AKHALI SAMGORI, GEORGIA—Four years ago, Jemali Tsiklauri, a trader and traveler who had gone off to find fortune in Moldova, returned penniless to this desolate village to try his hand at living off the land. He knew the soil on his fields was barren, the drinking water so contaminated he had to buy it from trucks. But the 53-year-old purchasing specialist (in Soviet times, his title was simply “expert in goods”) had not much choice. Subsistence farming, he believed, was the only way he could go on surviving.
Tsiklauri found his village much as it had been, maybe worse. Akhali Samgori is the product of Communist–era central planners who needed housing for workers at a nearby metallurgical plant. Since the Iron Curtain fell, the plant’s operations have rusted to a virtual standstill, and surrounding communities have had to scrape by. Bony cows tug at weeds near walls enclosing acres of dilapidated industrial machinery. Natural gas and electricity are absent luxuries. Unemployment is as high as 95 percent.
The BTC pipeline will pass through land Jemali Tsiklauri says belongs to him. But with no way to prove his ownership, he’ll get no compensation.
(photo: Raffi Khatchadourian)
“Everyone is talking about it,” says Tsiklauri, standing in his small garden. People here want to sell their property to the BP-led consortium, known as the BTC Company, and get a piece of the action, a ticket out of the village, or at least some relief from poverty. Tsiklauri ducks into his two-room cinderblock house, where a tattered bed, a table, and a few chairs surround a woodstove, the only source of warmth. In semi-darkness, he kneels and tosses a few pieces of weathered, machine-cut wood into the ambers. “These are from my fence,” he says. Coffee boils in a tin bowl over the stove. He pours it, and then sits to talk about a disappointing discovery: He will not be one of the lucky ones—although luck, he is certain, had nothing to do with it.
This sad realization came to him about four months ago, not long after BTC officials visited the village to scout the land they wanted to buy. They photographed various parcels, made detailed assessments of what was there, and, when satisfied they’d found the correct landowner, asked the person to sign a paper they called an inventory agreement. Then they left, promising to return with offers to purchase land wherever construction would proceed. Tsiklauri is sure he should be among those who receive compensation, because the pipeline will be buried three feet deep on his property. The only problem, he says, is that records of his deed vanished from the state land registry into a vortex of low-level corruption.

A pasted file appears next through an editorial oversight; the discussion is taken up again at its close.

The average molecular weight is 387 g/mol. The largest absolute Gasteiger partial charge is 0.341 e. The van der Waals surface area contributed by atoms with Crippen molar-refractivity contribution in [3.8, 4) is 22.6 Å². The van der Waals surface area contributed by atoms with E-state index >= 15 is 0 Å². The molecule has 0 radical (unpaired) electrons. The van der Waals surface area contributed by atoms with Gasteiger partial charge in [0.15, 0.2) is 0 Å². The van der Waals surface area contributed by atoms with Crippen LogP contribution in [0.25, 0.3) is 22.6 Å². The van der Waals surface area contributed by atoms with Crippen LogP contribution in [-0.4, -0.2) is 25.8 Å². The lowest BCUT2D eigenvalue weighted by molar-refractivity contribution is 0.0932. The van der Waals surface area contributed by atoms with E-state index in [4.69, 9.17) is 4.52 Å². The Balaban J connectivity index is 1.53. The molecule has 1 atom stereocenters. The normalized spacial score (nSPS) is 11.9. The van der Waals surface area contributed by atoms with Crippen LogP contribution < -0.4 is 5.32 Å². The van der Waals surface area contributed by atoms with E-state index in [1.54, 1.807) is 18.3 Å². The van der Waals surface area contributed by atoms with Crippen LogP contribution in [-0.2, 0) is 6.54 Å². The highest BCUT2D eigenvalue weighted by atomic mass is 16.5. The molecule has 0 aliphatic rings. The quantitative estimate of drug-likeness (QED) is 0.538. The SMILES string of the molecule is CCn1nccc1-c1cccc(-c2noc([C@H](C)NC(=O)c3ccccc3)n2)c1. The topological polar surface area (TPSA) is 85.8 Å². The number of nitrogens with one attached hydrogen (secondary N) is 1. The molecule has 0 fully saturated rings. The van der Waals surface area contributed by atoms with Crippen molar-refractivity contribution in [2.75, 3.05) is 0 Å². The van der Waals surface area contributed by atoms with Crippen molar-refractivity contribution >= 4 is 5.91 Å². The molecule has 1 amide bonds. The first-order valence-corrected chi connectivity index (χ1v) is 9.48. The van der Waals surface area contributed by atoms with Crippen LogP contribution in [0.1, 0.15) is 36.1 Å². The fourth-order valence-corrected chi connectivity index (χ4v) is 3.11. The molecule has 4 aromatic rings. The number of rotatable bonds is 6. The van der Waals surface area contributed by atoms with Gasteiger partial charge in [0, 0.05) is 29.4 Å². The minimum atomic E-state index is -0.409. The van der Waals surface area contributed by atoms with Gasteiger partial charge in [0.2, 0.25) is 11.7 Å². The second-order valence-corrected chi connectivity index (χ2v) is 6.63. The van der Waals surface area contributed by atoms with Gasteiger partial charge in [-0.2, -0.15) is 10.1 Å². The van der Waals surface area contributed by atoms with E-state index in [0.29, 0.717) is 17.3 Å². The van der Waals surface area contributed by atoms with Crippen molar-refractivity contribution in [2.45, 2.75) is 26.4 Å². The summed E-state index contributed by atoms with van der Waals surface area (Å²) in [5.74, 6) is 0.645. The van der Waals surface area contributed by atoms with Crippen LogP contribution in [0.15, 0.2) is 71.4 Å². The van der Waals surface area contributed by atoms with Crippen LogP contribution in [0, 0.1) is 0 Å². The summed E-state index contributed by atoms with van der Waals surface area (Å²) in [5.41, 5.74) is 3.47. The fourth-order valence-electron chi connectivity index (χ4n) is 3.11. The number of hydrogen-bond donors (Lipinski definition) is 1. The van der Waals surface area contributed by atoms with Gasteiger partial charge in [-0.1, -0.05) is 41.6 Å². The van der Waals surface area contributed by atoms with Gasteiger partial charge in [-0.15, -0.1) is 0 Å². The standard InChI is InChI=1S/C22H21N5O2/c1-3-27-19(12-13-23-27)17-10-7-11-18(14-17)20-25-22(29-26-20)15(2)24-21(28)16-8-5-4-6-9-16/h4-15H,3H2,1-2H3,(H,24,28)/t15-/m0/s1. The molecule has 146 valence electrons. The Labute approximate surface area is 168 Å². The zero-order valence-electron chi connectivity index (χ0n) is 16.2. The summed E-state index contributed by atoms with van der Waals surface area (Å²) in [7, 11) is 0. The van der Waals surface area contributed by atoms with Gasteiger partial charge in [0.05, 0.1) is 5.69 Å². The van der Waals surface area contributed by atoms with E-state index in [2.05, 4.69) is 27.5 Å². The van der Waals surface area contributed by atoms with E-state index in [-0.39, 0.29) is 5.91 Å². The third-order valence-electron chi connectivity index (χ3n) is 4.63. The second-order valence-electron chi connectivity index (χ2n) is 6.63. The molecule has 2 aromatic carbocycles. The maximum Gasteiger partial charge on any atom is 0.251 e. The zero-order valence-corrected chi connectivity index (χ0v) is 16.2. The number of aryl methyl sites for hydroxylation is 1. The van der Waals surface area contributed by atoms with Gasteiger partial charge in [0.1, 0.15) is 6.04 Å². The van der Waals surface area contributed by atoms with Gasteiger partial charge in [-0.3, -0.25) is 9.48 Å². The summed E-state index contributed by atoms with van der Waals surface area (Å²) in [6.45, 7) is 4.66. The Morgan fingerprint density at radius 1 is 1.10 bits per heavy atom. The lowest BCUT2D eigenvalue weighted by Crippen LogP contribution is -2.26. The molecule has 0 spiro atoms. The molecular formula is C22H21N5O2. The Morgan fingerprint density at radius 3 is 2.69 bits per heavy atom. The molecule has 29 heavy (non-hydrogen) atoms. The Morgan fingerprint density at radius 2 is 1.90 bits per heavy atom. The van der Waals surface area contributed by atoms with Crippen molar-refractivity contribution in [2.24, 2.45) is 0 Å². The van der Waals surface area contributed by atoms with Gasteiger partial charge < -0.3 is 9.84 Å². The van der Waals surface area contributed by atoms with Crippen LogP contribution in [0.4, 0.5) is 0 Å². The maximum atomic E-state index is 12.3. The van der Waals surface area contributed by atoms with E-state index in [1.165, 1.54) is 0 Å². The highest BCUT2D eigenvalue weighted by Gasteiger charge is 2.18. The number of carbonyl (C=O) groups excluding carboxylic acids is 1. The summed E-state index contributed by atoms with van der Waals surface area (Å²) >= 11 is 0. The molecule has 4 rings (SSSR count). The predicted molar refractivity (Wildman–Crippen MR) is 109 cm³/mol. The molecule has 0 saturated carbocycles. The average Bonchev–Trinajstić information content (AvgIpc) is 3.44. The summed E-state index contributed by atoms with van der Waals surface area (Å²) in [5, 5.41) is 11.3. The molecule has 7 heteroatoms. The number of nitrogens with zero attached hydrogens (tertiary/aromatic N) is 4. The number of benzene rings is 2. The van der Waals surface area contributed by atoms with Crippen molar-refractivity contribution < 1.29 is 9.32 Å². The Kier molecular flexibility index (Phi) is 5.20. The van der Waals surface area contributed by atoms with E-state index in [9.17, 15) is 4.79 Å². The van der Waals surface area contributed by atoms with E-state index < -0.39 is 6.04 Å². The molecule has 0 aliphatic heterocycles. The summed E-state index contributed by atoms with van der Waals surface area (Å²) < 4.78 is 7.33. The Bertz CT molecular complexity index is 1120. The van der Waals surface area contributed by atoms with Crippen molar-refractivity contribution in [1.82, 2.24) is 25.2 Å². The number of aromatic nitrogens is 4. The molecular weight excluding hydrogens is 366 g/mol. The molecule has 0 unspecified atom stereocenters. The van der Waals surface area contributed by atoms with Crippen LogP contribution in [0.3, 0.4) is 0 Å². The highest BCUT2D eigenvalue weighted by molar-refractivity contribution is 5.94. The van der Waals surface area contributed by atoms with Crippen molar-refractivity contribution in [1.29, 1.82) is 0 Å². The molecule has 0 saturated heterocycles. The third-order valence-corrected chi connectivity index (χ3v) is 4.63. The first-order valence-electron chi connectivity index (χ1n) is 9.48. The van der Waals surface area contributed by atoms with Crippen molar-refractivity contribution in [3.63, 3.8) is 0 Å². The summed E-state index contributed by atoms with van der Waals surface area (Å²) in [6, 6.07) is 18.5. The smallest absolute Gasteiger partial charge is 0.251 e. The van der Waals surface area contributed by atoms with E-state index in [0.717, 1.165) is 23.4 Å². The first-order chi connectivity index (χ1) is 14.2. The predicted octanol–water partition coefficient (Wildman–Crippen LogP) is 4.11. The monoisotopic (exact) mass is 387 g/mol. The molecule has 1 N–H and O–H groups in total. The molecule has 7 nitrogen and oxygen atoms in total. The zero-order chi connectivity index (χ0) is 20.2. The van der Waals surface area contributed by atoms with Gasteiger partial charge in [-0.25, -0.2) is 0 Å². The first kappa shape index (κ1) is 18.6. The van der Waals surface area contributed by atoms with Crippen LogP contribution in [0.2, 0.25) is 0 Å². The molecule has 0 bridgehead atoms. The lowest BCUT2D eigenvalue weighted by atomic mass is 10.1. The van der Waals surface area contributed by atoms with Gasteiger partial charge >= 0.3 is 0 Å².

Land fraud and manipulation of the registry have been long-running problems throughout much of the former Soviet Union, where state monopoly on ownership gave way to shadowy markets with few clear rules. “The system in Georgia is so fuzzy one can’t easily judge what happens locally,” says one Western diplomat. “In the BTC pipeline safety corridor, a fair number of what are called ‘mushroom parcels’ suddenly emerged from nowhere. They are exactly the dimensions of the corridor—it isn’t subtle.” That leaves a company like BP, which has branded itself as an environmentally and socially responsible purveyor, the difficult job of trying to keep its feet clean as it treads such muddy terrain.
Modern Georgia, a mountainous republic of roughly 5 million people and numerous ethnic groups, was born into chaos. Following Soviet collapse, multiple civil wars tore the country apart. The fighting ended in the mid 1990s, but Georgia is not whole. Two breakaway provinces—Abkhazia and South Ossetia—operate in a state of virtual independence. In Tbilisi, the capital, fistfights are known to break out on the floor of the highest legislative body, and parliamentary deputies accuse each other of forming private armies. A tradition of fierce localism, combined with pandemic corruption, has meant the state is often helpless in enforcing laws throughout the country. Transparency International, a Berlin-based nongovernmental organization, puts Georgia among the 10 most corrupt countries in the world. Moreover, a recent U.S. State Department report observes: “Many U.S. and foreign firms doing business in Georgia have had direct experience with official corruption.”
Local NGOs say some of that illegality might be creeping into the BTC pipeline’s land acquisition process, with regional bosses possibly doling out state-owned parcels to kin and cronies. Green Alternative, a Tbilisi-based environmental watchdog, says it has collected several reports of criminal activity, ranging from complaints of fudged registries to gunmen tracking down those who’ve been paid and demanding a 10 percent cut. “One man came to us,” says Kate Kvinikadze, an activist at Green Alternative. “He was told the registry showed his land—land the company wanted to buy—belonged to someone else, although the authorities would not say who. When he started to make noise about it, he was told there was a mistake and that he owned another parcel, also along the route.” Now the man is afraid to talk, lest he jeopardize his compensation.